With the summer lull now well behind us, global policymakers are refocusing on the key issues that are on at hand.

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Just like Brexit, the negative response to Apple ruling may be overdone

In the Irish media we are prone, like our international brethren, to making grand, snap judgments.

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Ireland is failing badly on its higher education tests

Our universities continue to fall in global rankings as the impact of chronic underfunding is felt. The time has come for the Government to make a few tough calls, writes Kyran Fitzgerald

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For Ireland, Apple case is about crisis management

It seems that every headless chicken in Ireland was set loose when the European Commission announced that Apple had to pay Ireland €13bn in back taxes.

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EU disgrace in the Apple case

An extraordinary set of challenges have unfolded for Ireland over the past two months and it will require an enormous amount of hard work and leadership to navigate a favourable outcome for the economy.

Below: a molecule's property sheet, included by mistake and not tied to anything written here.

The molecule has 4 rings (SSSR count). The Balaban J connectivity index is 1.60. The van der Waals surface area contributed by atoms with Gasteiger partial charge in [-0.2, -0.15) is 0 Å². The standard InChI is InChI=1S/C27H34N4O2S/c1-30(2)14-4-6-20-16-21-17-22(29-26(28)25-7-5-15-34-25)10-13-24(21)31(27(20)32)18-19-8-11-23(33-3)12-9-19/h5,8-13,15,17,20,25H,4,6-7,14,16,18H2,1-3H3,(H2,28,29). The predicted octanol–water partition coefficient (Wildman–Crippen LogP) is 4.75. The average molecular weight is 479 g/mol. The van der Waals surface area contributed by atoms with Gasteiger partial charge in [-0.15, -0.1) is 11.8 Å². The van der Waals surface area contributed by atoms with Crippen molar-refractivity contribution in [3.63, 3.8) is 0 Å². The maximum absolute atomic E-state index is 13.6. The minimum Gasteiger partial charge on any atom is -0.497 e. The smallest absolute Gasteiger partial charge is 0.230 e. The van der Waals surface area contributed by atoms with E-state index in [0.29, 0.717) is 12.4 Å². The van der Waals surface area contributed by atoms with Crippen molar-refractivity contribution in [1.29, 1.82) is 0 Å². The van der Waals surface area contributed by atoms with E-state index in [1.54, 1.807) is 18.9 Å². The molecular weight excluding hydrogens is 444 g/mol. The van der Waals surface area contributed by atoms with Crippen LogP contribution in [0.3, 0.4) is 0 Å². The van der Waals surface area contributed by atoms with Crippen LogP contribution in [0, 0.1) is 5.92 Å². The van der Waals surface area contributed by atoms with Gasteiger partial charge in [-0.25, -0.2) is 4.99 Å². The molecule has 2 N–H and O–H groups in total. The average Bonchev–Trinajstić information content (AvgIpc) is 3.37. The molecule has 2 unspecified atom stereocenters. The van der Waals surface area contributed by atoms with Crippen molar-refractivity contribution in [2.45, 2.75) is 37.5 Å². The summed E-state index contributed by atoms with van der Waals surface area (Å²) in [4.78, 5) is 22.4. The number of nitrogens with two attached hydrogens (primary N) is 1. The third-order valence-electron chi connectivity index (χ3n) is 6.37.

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Markets rally on loose monetary policy moves

The past few years have been characterised by a widespread loosening of monetary policy in many countries to counteract very weak inflation and sluggish economic growth.

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Scrapping unloved USC would not be a wise move

The nature of economics and the approach of many economists have changed subtly over the past decade.

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Era of easy European tax deals is drawing to a close

The days when big US technology companies could easily slice tax bills in Europe are coming to an end.

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Era of ‘helicopter money’ has landed, time for alarm